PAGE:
One evening, feeling oddly energetic, I thought I would wade through my book collection – intending to dip my hands into the glinting river of words and photographs, to lift each book up and then tell it to its face whether it could stay or not.
A hard job, but a necessary one. It had reached a point when I would have to use a blasting compound (oh, how the neighbors would fuss) to mine the desired book. And of course, if any room was freed up, it meant that I was now able to buy more. A Catch Twenty-Who Cares situation, actually.
In the course of my burrowing I extracted, delicately and with a dentist's art, many titles. Titles that taught me dialogues, dialects, style, how to think and how to see: beyond my life, beyond my time, beyond my city, beyond the black of my dreaming eyelids.
I found books that I had forgotten:
A pocket-sized 'Cyrano de Bergerac' (with owner's signature and date: 1900)
'The Edwardians' by Vita Sackville-West (signed, "To Claire Beresford, Christmas, The Antibes – 1930. From D.")
'The Diary of a Young Lady of Fashion In The Year 1764-1765' by her 'kinsman' Alexander Blacker Kerr ("To Helen with much love, Aunt Janet – 1926")
And then I took out a very sorry littlte thing.
It had lost its cover. Tape yellowed the binder. The edges were thin: like tissue, like skin. The brown pages were weak and torn. It smelled musty, woodsy – thinking perhaps of the forests where those pages were born, shaved from fragrant acres of fallen trees. When I picked it up, it fell apart in flakes – words and phrases scattered into my hands.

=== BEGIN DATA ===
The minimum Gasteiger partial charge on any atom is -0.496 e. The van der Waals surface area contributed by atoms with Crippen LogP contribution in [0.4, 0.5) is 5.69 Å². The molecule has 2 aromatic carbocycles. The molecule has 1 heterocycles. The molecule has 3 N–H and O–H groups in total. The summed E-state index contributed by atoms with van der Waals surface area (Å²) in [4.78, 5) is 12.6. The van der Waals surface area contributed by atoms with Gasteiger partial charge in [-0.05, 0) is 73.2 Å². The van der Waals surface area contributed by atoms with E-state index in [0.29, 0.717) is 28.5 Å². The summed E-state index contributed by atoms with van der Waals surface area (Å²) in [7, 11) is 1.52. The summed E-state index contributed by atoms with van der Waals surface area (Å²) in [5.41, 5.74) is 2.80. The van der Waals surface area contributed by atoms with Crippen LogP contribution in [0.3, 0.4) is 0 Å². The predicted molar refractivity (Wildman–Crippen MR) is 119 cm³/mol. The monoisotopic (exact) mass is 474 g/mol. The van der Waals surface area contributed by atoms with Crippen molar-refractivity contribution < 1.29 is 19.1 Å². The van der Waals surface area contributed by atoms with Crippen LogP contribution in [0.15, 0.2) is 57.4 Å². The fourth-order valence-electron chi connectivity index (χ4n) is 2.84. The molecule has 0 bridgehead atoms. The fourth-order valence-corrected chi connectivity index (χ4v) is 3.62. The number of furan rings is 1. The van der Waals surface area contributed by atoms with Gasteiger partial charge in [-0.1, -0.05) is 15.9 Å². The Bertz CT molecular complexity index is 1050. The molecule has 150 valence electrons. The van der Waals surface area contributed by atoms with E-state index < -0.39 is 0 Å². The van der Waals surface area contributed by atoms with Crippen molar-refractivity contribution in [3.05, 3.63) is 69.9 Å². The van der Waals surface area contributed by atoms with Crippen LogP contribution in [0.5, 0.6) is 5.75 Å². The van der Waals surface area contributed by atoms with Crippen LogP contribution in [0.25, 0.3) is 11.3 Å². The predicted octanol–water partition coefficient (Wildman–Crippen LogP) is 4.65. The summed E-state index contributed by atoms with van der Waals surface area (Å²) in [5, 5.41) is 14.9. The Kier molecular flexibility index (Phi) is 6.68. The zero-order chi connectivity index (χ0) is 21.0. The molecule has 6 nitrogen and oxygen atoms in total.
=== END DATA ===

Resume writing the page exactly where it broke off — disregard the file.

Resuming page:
It was my Roget's Pocket Theasurus. I remember using it in college, when I wrote my history papers – a cup of tea at my elbow, pretending I was a scholar. I used it for my English compositions, when a word would stop me with the efficiency of Becher's Brook.
Sometimes I would just read it – its Plan of Classification was my Periodic Table. The trails of definitions and uses were a word's DNA. It was a book of alchemy, a guide to magic.
Now, I use the thesaurus on my computer – always with a twinge of guilt. But I always remembered how this little book used to lead me through the tangled path of my language to find its hidden, living words.
I looked at it gently – I feared that even a hard glance would shatter it – before putting it carefully back.